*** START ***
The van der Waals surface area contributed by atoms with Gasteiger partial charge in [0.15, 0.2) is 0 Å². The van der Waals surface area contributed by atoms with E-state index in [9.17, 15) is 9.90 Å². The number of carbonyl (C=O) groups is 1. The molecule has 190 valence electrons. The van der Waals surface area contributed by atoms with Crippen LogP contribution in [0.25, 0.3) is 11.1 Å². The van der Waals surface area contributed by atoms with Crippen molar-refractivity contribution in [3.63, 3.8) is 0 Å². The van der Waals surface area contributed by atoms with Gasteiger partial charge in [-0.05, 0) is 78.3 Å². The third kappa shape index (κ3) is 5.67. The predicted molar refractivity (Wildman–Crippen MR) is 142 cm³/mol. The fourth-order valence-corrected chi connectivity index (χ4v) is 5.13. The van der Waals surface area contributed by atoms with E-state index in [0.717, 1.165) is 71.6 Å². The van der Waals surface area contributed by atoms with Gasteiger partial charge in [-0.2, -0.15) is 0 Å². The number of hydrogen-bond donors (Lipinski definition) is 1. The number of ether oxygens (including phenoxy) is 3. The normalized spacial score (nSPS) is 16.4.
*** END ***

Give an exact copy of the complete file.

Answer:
The van der Waals surface area contributed by atoms with Gasteiger partial charge in [0.15, 0.2) is 0 Å². The van der Waals surface area contributed by atoms with E-state index in [9.17, 15) is 9.90 Å². The number of carbonyl (C=O) groups is 1. The molecule has 190 valence electrons. The van der Waals surface area contributed by atoms with Crippen LogP contribution in [0.25, 0.3) is 11.1 Å². The van der Waals surface area contributed by atoms with Crippen molar-refractivity contribution in [3.63, 3.8) is 0 Å². The van der Waals surface area contributed by atoms with Gasteiger partial charge in [-0.05, 0) is 78.3 Å². The third kappa shape index (κ3) is 5.67. The predicted molar refractivity (Wildman–Crippen MR) is 142 cm³/mol. The fourth-order valence-corrected chi connectivity index (χ4v) is 5.13. The van der Waals surface area contributed by atoms with E-state index in [0.717, 1.165) is 71.6 Å². The van der Waals surface area contributed by atoms with Gasteiger partial charge in [-0.2, -0.15) is 0 Å². The number of hydrogen-bond donors (Lipinski definition) is 1. The number of ether oxygens (including phenoxy) is 3. The normalized spacial score (nSPS) is 16.4.